Touching Spirit Bear

This Saturday, after a belly full of lunch, I found myself mentally too tired to lesson plan and physically too lazy to take care of laundry.  Therefore, I had two options.  A. Take a nap and risk messing my sleep schedule up or B. Lounge on the couch and read a book.  Obviously by the title of this blog post, I opted for option B. 

I finally cracked open "Touching Spirit Bear" by Ben Mikaelson. The exposition immediately grasped me with hints, or foreshadowing, of the trials the main character would have to overcome in the story.  My text-to-text connections during the first chapter included another favorite book 'Seven Most Important Things'.  Both main characters have a run in law.  Both main characters have to endure the man vs. self struggles of overcoming anger issues which end up derailing their lives into a terrible mess.  Most importantly, both books make of point of showing how our individual actions, good or bad, have a huge impact on others around us.  In fact, our lives are not independent, but vines that grow together.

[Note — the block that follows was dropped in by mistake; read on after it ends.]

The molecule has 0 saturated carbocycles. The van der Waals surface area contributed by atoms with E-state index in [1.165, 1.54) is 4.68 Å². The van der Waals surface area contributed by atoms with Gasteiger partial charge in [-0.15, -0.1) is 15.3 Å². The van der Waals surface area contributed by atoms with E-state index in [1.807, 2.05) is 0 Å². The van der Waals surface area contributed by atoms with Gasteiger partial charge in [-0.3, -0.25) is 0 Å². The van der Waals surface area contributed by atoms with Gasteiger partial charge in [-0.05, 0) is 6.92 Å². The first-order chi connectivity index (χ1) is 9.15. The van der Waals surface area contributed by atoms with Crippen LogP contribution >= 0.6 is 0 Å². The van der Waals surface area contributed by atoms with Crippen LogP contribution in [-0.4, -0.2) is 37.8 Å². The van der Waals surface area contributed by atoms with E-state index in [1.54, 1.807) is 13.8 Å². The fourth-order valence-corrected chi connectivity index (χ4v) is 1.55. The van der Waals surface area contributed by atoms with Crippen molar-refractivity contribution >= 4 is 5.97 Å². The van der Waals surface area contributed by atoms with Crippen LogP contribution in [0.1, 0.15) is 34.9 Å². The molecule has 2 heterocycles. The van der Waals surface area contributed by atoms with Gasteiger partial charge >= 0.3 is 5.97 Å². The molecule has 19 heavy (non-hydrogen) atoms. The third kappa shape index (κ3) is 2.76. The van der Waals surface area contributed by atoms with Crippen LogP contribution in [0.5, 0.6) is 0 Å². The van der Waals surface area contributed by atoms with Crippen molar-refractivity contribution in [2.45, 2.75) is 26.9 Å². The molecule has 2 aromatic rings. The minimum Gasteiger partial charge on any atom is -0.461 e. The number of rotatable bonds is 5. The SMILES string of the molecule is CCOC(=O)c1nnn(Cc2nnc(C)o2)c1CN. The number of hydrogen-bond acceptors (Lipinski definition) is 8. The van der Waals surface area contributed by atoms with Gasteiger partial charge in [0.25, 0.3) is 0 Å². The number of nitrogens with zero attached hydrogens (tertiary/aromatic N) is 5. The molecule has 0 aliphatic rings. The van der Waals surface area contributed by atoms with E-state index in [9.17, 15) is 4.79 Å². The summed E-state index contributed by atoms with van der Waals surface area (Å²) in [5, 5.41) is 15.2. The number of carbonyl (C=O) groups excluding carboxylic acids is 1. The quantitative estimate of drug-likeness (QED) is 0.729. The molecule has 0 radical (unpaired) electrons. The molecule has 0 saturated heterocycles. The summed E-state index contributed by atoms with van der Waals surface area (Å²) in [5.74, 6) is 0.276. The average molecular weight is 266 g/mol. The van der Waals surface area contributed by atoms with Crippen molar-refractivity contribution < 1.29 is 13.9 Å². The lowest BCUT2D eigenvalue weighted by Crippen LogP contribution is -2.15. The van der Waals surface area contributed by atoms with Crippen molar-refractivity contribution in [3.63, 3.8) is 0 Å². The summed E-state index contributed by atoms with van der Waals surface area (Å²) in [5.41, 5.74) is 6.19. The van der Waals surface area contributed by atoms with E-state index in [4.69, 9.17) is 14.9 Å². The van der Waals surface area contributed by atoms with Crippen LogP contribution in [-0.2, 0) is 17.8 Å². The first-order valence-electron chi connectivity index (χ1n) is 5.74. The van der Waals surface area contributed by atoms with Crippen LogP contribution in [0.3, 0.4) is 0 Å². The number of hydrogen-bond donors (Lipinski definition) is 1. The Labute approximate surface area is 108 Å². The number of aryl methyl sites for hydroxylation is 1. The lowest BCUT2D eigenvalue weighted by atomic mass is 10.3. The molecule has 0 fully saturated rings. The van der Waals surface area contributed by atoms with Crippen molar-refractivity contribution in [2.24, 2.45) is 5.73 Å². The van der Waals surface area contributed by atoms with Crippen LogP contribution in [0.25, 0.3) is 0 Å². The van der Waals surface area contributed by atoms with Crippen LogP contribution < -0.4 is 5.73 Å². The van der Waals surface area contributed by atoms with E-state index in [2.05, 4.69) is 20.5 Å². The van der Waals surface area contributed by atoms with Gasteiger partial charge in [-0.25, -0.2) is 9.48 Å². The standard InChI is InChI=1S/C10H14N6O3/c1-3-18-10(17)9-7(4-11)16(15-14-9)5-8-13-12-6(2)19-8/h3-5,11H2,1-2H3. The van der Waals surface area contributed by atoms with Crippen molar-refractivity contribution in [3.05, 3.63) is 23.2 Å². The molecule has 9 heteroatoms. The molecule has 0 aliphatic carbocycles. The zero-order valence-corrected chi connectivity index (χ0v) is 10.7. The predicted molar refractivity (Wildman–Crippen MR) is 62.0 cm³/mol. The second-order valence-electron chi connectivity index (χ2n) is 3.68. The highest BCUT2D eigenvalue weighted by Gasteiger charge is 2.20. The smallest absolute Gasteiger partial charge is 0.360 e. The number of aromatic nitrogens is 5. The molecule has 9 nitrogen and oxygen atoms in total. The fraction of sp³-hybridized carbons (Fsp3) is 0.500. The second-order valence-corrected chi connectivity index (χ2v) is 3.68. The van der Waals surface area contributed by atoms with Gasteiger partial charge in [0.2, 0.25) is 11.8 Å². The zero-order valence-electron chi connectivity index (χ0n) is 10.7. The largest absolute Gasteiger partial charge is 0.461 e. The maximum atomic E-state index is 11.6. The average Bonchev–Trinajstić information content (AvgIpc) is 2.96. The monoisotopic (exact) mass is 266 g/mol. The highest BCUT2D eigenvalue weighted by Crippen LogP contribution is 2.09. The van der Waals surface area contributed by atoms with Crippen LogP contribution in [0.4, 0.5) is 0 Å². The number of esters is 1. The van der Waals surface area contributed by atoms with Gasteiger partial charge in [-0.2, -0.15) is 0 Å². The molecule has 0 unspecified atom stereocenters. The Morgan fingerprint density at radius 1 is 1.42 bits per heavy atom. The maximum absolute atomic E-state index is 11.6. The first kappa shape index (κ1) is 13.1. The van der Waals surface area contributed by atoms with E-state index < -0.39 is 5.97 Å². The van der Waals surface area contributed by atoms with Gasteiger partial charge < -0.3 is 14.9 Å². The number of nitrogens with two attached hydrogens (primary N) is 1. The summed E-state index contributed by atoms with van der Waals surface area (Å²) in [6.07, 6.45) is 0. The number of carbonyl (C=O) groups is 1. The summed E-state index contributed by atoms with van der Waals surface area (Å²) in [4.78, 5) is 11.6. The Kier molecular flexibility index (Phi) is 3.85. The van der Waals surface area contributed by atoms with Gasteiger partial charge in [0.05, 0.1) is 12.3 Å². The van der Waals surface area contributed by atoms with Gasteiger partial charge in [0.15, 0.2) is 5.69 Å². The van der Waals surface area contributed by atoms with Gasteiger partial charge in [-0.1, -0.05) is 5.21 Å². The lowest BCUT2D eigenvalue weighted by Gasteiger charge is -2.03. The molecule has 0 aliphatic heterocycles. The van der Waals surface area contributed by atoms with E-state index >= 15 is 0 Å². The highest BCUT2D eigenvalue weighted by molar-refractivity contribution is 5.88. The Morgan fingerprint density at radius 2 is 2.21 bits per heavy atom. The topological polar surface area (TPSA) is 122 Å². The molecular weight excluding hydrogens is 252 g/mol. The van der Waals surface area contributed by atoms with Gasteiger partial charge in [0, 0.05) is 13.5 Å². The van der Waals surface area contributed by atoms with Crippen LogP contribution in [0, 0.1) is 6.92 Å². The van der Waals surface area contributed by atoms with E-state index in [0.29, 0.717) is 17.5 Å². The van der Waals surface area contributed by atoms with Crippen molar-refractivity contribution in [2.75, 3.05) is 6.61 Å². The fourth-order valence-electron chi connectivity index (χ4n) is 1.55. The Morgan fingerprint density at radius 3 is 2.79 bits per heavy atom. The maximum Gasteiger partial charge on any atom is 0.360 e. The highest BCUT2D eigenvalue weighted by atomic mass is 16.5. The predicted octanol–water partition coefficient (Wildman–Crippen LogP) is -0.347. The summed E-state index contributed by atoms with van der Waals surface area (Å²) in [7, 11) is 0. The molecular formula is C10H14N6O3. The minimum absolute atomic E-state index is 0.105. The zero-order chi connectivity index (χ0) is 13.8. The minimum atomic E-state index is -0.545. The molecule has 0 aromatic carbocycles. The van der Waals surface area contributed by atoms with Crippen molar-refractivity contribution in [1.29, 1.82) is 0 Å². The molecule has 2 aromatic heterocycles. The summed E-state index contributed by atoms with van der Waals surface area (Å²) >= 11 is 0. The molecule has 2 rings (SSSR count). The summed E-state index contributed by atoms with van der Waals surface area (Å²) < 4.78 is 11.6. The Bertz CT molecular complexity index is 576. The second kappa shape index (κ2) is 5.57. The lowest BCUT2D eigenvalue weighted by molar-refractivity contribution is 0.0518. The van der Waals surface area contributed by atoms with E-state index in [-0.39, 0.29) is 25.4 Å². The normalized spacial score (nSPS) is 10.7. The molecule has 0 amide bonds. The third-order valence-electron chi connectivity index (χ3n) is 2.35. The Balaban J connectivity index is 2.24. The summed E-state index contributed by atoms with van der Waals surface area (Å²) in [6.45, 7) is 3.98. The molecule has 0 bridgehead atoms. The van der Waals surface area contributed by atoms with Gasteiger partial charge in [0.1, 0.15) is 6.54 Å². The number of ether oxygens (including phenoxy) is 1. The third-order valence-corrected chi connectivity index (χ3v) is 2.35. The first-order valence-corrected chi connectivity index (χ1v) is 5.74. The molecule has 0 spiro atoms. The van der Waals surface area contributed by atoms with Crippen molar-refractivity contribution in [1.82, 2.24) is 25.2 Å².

Past the exposition, this book did not fail my attention. To be honest, I gave up my entire Saturday afternoon to finish the book.  The entire story is about a young boy named Cole, who is sentenced to serve time in a remote island off Alaska.  "Served time" is not a correct description, but really you would have to read the novel to understand how Cole ends up lucky enough to be left on an island to eat mice, worms, and swim in freezing cold rivers.  

The title points to the center of Cole's focus, which is meeting the Spirit Bear.  The Spirit Bear represents more then just dangerous wildlife which almost kills Cole.   In fact, I believe Spirit Bear represents the negativity the we each must overcome in life.   Negative thoughts,  negative emotions, or negative experiences.  

Overall, this book combines survival of the fittest (think Hatchet), mistakes (think Seven Most Important Things), and an ending of friendship and confidence to do the right thing (think Wonder).  It's definitely one worth reading and will keep your interest.  

Ann Abell